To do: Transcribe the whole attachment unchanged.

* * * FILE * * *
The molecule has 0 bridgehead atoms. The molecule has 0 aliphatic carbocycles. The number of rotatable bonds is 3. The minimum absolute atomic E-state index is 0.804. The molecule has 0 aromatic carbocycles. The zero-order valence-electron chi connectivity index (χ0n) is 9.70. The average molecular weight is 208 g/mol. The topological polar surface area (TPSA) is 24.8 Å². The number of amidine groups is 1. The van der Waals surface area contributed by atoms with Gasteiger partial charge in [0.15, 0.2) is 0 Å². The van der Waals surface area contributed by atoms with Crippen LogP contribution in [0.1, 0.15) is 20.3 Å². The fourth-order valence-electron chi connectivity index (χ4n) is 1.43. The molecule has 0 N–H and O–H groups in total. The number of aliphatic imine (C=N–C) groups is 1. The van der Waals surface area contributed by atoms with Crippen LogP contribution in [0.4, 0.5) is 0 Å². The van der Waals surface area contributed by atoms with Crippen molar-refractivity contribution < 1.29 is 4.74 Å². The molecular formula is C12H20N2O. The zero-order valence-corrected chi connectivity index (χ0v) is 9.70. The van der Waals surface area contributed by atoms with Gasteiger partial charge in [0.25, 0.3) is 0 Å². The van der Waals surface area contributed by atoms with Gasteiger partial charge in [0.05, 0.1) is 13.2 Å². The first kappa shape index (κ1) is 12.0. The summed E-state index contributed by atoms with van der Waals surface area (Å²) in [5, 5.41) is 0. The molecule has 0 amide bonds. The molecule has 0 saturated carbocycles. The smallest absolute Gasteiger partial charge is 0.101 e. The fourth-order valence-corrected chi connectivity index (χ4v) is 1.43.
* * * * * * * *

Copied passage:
The molecule has 0 bridgehead atoms. The molecule has 0 aliphatic carbocycles. The number of rotatable bonds is 3. The minimum absolute atomic E-state index is 0.804. The molecule has 0 aromatic carbocycles. The zero-order valence-electron chi connectivity index (χ0n) is 9.70. The average molecular weight is 208 g/mol. The topological polar surface area (TPSA) is 24.8 Å². The number of amidine groups is 1. The van der Waals surface area contributed by atoms with Gasteiger partial charge in [0.15, 0.2) is 0 Å². The van der Waals surface area contributed by atoms with Crippen LogP contribution in [0.1, 0.15) is 20.3 Å². The fourth-order valence-electron chi connectivity index (χ4n) is 1.43. The molecule has 0 N–H and O–H groups in total. The number of aliphatic imine (C=N–C) groups is 1. The van der Waals surface area contributed by atoms with Crippen LogP contribution in [0.4, 0.5) is 0 Å². The van der Waals surface area contributed by atoms with Crippen molar-refractivity contribution < 1.29 is 4.74 Å². The molecular formula is C12H20N2O. The zero-order valence-corrected chi connectivity index (χ0v) is 9.70. The van der Waals surface area contributed by atoms with Gasteiger partial charge in [0.25, 0.3) is 0 Å². The van der Waals surface area contributed by atoms with Gasteiger partial charge in [0.05, 0.1) is 13.2 Å². The first kappa shape index (κ1) is 12.0. The summed E-state index contributed by atoms with van der Waals surface area (Å²) in [5, 5.41) is 0. The molecule has 0 amide bonds. The molecule has 0 saturated carbocycles. The smallest absolute Gasteiger partial charge is 0.101 e. The fourth-order valence-corrected chi connectivity index (χ4v) is 1.43.